Associate Professional, Crochet Guild of America                            CGOAlogotiny.jpg

Also a member of CGOA local chapter, The Happily Hooked on Crocheting Club8bc2.jpg

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Getting Closer!!

I've been doing a lot of crocheting for some designers this past couple of months, so I haven't had a chance to sit down and finish my Silver Nights Jacket lately!  But I think I'm getting closer to doing so!  :D

I did get the sleeves re-done, and you know what?  It works out pretty well when you follow the directions the way you're supposed to!  lol 

I did figure out a way of doing the wrap and turns so they're not so "visible" and I'm liking the effect so far.  Both sleeves curve the same way now and don't spiral around on me like the first one did when I had everything going on on the one side instead of both sides.  I'll have to get some pics taken of that part.  I also got started with the back section and got about half way done with the left side when I started doing some model making.

Today I get to take Missyboo out trick or treating with some friends at the mall.  That'll be a first!  I didn't know we could do that!  Should be fun.  I even get to get dressed up!  Missyboo and Hubby made me get a costume too!  Haven't done that in ages!

I'll also have to get back to my blankets I'm making as part of the Land's End Warm Up America campaign.  The yarn is soft, but it does have a tendency to be on the splitty side!


Knitting Lesson #4

More on Wrap and Turns.

This knitting stuff can get complicated in a hurry!  I now know that there are almost as many ways to do wrap and turns as there are for casting on and off!  Eesh!  In knitting, the wrap and turn is used for doing short rows.  The wrapping of the next stitch is supposed to keep holes from forming in the fabric for the next time you come back across that stitch with a new row. is a great site for finding videos/tutorials, but it's also a great site for finding "errors" and a multitude of variations of the same thing you're searching for.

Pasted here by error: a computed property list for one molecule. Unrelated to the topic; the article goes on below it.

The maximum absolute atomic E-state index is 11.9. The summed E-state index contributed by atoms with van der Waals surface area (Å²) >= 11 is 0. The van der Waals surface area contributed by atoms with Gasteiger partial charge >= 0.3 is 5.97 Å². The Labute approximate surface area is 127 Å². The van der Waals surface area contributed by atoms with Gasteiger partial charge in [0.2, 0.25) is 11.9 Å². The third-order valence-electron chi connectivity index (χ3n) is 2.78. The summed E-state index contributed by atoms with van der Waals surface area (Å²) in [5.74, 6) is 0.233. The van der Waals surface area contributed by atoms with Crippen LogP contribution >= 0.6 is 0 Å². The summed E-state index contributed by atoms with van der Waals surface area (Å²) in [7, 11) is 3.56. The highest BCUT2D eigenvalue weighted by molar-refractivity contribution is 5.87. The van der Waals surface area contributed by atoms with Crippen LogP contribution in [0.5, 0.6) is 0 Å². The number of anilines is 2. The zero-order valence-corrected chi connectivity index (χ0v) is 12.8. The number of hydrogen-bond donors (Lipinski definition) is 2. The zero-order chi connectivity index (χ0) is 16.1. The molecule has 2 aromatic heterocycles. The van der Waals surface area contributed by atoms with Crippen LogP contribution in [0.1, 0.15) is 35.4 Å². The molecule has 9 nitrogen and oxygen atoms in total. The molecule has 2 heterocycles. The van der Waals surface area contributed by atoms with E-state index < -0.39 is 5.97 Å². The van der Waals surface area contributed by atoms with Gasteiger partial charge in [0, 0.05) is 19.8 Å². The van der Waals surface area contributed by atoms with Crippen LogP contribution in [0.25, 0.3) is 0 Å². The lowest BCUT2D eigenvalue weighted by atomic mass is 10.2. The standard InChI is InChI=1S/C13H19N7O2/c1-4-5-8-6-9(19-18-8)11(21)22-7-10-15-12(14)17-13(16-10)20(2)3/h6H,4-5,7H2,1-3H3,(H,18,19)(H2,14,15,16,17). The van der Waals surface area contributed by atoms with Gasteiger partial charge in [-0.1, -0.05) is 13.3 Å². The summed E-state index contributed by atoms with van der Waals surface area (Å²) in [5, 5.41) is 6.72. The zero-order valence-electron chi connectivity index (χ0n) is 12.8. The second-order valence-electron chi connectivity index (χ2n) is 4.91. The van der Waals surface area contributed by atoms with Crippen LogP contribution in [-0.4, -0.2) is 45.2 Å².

This is what I have so far on my Silver Nights jacket.  The big area on the left is the first sleeve done in all it's "wrong" glory.  The first mistake I made with this sleeve it to not read the directions correctly.  About the midway point, I'm supposed to increase a stitch at the ends of Rows 1 & 3 of the repeats, to give a slight curvature to the inside edge, closest to the  center "V" shape.  That will be the underarm area of the sleeve. 

I did make my increases, but got it backwards.  I started with the increases, so all the shortrows and shaping were done on the same side of the work, the cuff area.  WRONG!!  lol  (Looks almost like the shape for Superman's chest shield, doesn't it?)

So now I get to take the sleeve apart and get it done correctly, with the increases where they're supposed to be.  Why?  Because after the sleeve seam is sewed together, the seam does this spiraling act so it ends with being on my inside wrist instead of staying to the outside.  Because I did not get the shaping correct at the underarm area, it pulled the fabric around and out of kilter.  But that's ok, it will give me the chance to work on my wrap and turns better!